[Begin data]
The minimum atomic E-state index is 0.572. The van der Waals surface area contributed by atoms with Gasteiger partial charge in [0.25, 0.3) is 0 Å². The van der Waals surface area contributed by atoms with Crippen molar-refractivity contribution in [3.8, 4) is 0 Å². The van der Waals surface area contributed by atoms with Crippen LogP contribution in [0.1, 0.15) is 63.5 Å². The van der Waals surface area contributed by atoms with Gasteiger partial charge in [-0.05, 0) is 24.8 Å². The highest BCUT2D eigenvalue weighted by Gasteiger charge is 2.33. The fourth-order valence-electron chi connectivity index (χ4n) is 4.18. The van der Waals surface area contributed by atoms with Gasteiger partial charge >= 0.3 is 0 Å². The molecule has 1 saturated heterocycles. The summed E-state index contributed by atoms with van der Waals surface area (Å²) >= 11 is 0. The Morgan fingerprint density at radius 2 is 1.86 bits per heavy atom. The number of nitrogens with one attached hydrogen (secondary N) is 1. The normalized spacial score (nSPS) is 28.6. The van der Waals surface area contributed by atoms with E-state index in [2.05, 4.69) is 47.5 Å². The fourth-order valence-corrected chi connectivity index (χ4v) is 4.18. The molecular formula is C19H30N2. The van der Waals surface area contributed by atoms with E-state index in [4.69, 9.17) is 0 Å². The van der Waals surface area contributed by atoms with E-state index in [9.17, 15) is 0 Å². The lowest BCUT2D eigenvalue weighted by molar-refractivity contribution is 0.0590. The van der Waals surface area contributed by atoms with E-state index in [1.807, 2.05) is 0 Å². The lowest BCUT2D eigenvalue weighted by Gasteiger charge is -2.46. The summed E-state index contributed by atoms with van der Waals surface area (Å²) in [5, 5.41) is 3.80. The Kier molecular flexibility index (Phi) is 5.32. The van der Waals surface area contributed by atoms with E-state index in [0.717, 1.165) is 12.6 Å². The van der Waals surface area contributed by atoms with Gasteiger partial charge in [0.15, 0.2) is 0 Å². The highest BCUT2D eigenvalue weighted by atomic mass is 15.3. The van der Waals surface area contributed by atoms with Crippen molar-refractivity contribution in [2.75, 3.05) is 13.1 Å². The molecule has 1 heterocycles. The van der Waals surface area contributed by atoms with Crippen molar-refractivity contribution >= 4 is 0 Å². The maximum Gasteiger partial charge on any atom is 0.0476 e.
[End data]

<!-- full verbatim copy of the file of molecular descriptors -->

The minimum atomic E-state index is 0.572. The van der Waals surface area contributed by atoms with Gasteiger partial charge in [0.25, 0.3) is 0 Å². The van der Waals surface area contributed by atoms with Crippen molar-refractivity contribution in [3.8, 4) is 0 Å². The van der Waals surface area contributed by atoms with Crippen LogP contribution in [0.1, 0.15) is 63.5 Å². The van der Waals surface area contributed by atoms with Gasteiger partial charge in [-0.05, 0) is 24.8 Å². The highest BCUT2D eigenvalue weighted by Gasteiger charge is 2.33. The fourth-order valence-electron chi connectivity index (χ4n) is 4.18. The van der Waals surface area contributed by atoms with Gasteiger partial charge >= 0.3 is 0 Å². The molecule has 1 saturated heterocycles. The summed E-state index contributed by atoms with van der Waals surface area (Å²) >= 11 is 0. The Morgan fingerprint density at radius 2 is 1.86 bits per heavy atom. The number of nitrogens with one attached hydrogen (secondary N) is 1. The normalized spacial score (nSPS) is 28.6. The van der Waals surface area contributed by atoms with E-state index in [2.05, 4.69) is 47.5 Å². The fourth-order valence-corrected chi connectivity index (χ4v) is 4.18. The molecular formula is C19H30N2. The van der Waals surface area contributed by atoms with E-state index in [4.69, 9.17) is 0 Å². The van der Waals surface area contributed by atoms with E-state index in [9.17, 15) is 0 Å². The lowest BCUT2D eigenvalue weighted by molar-refractivity contribution is 0.0590. The van der Waals surface area contributed by atoms with E-state index in [1.807, 2.05) is 0 Å². The lowest BCUT2D eigenvalue weighted by Gasteiger charge is -2.46. The summed E-state index contributed by atoms with van der Waals surface area (Å²) in [5, 5.41) is 3.80. The Kier molecular flexibility index (Phi) is 5.32. The van der Waals surface area contributed by atoms with E-state index in [0.717, 1.165) is 12.6 Å². The van der Waals surface area contributed by atoms with Gasteiger partial charge in [0.15, 0.2) is 0 Å². The highest BCUT2D eigenvalue weighted by atomic mass is 15.3. The van der Waals surface area contributed by atoms with Crippen molar-refractivity contribution in [2.75, 3.05) is 13.1 Å². The molecule has 1 heterocycles. The van der Waals surface area contributed by atoms with Crippen molar-refractivity contribution >= 4 is 0 Å². The maximum Gasteiger partial charge on any atom is 0.0476 e.